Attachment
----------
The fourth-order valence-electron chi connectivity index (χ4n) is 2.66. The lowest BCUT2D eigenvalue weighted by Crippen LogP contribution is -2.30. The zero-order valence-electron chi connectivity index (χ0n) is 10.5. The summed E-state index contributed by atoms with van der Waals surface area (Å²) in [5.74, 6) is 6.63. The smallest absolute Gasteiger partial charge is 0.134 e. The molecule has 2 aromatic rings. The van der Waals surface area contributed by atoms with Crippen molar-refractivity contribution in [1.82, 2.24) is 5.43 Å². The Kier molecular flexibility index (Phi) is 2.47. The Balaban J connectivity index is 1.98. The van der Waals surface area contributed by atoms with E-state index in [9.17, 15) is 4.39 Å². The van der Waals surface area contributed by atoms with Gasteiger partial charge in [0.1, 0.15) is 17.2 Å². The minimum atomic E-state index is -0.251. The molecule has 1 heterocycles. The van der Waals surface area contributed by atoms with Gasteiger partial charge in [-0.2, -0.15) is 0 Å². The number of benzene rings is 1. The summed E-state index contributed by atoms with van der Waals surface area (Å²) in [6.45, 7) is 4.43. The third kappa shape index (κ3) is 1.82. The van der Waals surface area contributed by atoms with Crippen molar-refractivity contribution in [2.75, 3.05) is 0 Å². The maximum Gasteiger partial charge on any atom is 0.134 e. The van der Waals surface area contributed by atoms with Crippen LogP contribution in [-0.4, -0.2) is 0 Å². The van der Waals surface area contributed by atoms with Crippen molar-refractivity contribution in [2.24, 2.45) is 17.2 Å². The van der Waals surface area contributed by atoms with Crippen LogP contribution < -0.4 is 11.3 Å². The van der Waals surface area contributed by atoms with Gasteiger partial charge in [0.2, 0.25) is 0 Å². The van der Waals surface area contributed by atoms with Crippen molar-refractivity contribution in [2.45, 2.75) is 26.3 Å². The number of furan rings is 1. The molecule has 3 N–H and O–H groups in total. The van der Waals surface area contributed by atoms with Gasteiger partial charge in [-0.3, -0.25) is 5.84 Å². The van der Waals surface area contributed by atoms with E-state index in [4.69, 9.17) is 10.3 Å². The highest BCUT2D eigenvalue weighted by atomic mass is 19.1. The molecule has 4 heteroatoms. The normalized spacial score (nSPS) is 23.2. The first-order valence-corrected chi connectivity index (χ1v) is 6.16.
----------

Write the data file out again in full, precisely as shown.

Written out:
The fourth-order valence-electron chi connectivity index (χ4n) is 2.66. The lowest BCUT2D eigenvalue weighted by Crippen LogP contribution is -2.30. The zero-order valence-electron chi connectivity index (χ0n) is 10.5. The summed E-state index contributed by atoms with van der Waals surface area (Å²) in [5.74, 6) is 6.63. The smallest absolute Gasteiger partial charge is 0.134 e. The molecule has 2 aromatic rings. The van der Waals surface area contributed by atoms with Crippen molar-refractivity contribution in [1.82, 2.24) is 5.43 Å². The Kier molecular flexibility index (Phi) is 2.47. The Balaban J connectivity index is 1.98. The van der Waals surface area contributed by atoms with E-state index in [9.17, 15) is 4.39 Å². The van der Waals surface area contributed by atoms with Gasteiger partial charge in [0.1, 0.15) is 17.2 Å². The minimum atomic E-state index is -0.251. The molecule has 1 heterocycles. The van der Waals surface area contributed by atoms with Gasteiger partial charge in [-0.2, -0.15) is 0 Å². The number of benzene rings is 1. The summed E-state index contributed by atoms with van der Waals surface area (Å²) in [6.45, 7) is 4.43. The third kappa shape index (κ3) is 1.82. The van der Waals surface area contributed by atoms with Crippen molar-refractivity contribution in [2.75, 3.05) is 0 Å². The maximum Gasteiger partial charge on any atom is 0.134 e. The van der Waals surface area contributed by atoms with Crippen LogP contribution in [-0.4, -0.2) is 0 Å². The van der Waals surface area contributed by atoms with Crippen molar-refractivity contribution in [2.24, 2.45) is 17.2 Å². The van der Waals surface area contributed by atoms with Crippen LogP contribution < -0.4 is 11.3 Å². The van der Waals surface area contributed by atoms with Gasteiger partial charge in [0.2, 0.25) is 0 Å². The van der Waals surface area contributed by atoms with Crippen molar-refractivity contribution in [2.45, 2.75) is 26.3 Å². The number of furan rings is 1. The molecule has 3 N–H and O–H groups in total. The van der Waals surface area contributed by atoms with Gasteiger partial charge in [-0.3, -0.25) is 5.84 Å². The van der Waals surface area contributed by atoms with E-state index in [4.69, 9.17) is 10.3 Å². The highest BCUT2D eigenvalue weighted by atomic mass is 19.1. The molecule has 4 heteroatoms. The normalized spacial score (nSPS) is 23.2. The first-order valence-corrected chi connectivity index (χ1v) is 6.16.